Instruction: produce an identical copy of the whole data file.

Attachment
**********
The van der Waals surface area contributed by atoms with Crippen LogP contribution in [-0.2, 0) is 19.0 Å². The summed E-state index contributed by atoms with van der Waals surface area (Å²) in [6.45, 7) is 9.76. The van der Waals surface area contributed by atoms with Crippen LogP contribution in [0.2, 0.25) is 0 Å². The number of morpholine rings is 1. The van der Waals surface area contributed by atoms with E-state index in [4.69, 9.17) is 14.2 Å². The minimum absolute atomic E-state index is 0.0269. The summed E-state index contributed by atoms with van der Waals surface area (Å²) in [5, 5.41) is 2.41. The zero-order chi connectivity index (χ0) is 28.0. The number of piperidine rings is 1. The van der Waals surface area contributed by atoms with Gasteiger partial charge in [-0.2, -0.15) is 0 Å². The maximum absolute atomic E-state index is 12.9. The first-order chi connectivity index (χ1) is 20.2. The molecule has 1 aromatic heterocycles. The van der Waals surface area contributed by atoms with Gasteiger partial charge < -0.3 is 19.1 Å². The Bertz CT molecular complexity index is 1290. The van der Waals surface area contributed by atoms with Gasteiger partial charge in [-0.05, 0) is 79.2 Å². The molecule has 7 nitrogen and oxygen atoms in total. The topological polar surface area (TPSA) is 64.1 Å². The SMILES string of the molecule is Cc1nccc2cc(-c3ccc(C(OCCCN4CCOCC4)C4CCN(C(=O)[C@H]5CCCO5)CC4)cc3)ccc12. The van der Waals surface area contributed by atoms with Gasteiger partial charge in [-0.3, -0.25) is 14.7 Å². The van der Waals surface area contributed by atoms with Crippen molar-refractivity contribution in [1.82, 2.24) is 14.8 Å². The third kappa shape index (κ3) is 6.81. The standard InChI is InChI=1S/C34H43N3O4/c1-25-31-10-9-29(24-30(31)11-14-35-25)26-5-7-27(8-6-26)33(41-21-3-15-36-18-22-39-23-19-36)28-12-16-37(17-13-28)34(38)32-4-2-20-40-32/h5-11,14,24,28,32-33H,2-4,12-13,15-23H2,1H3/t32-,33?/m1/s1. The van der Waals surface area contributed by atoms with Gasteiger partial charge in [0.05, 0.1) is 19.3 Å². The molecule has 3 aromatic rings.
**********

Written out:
The van der Waals surface area contributed by atoms with Crippen LogP contribution in [-0.2, 0) is 19.0 Å². The summed E-state index contributed by atoms with van der Waals surface area (Å²) in [6.45, 7) is 9.76. The van der Waals surface area contributed by atoms with Crippen LogP contribution in [0.2, 0.25) is 0 Å². The number of morpholine rings is 1. The van der Waals surface area contributed by atoms with E-state index in [4.69, 9.17) is 14.2 Å². The minimum absolute atomic E-state index is 0.0269. The summed E-state index contributed by atoms with van der Waals surface area (Å²) in [5, 5.41) is 2.41. The zero-order chi connectivity index (χ0) is 28.0. The number of piperidine rings is 1. The van der Waals surface area contributed by atoms with Gasteiger partial charge in [-0.2, -0.15) is 0 Å². The maximum absolute atomic E-state index is 12.9. The first-order chi connectivity index (χ1) is 20.2. The molecule has 1 aromatic heterocycles. The van der Waals surface area contributed by atoms with Gasteiger partial charge < -0.3 is 19.1 Å². The Bertz CT molecular complexity index is 1290. The van der Waals surface area contributed by atoms with Gasteiger partial charge in [-0.05, 0) is 79.2 Å². The molecule has 7 nitrogen and oxygen atoms in total. The topological polar surface area (TPSA) is 64.1 Å². The SMILES string of the molecule is Cc1nccc2cc(-c3ccc(C(OCCCN4CCOCC4)C4CCN(C(=O)[C@H]5CCCO5)CC4)cc3)ccc12. The van der Waals surface area contributed by atoms with Gasteiger partial charge in [-0.3, -0.25) is 14.7 Å². The van der Waals surface area contributed by atoms with Crippen molar-refractivity contribution in [1.82, 2.24) is 14.8 Å². The third kappa shape index (κ3) is 6.81. The standard InChI is InChI=1S/C34H43N3O4/c1-25-31-10-9-29(24-30(31)11-14-35-25)26-5-7-27(8-6-26)33(41-21-3-15-36-18-22-39-23-19-36)28-12-16-37(17-13-28)34(38)32-4-2-20-40-32/h5-11,14,24,28,32-33H,2-4,12-13,15-23H2,1H3/t32-,33?/m1/s1. The van der Waals surface area contributed by atoms with Gasteiger partial charge in [0.05, 0.1) is 19.3 Å². The molecule has 3 aromatic rings.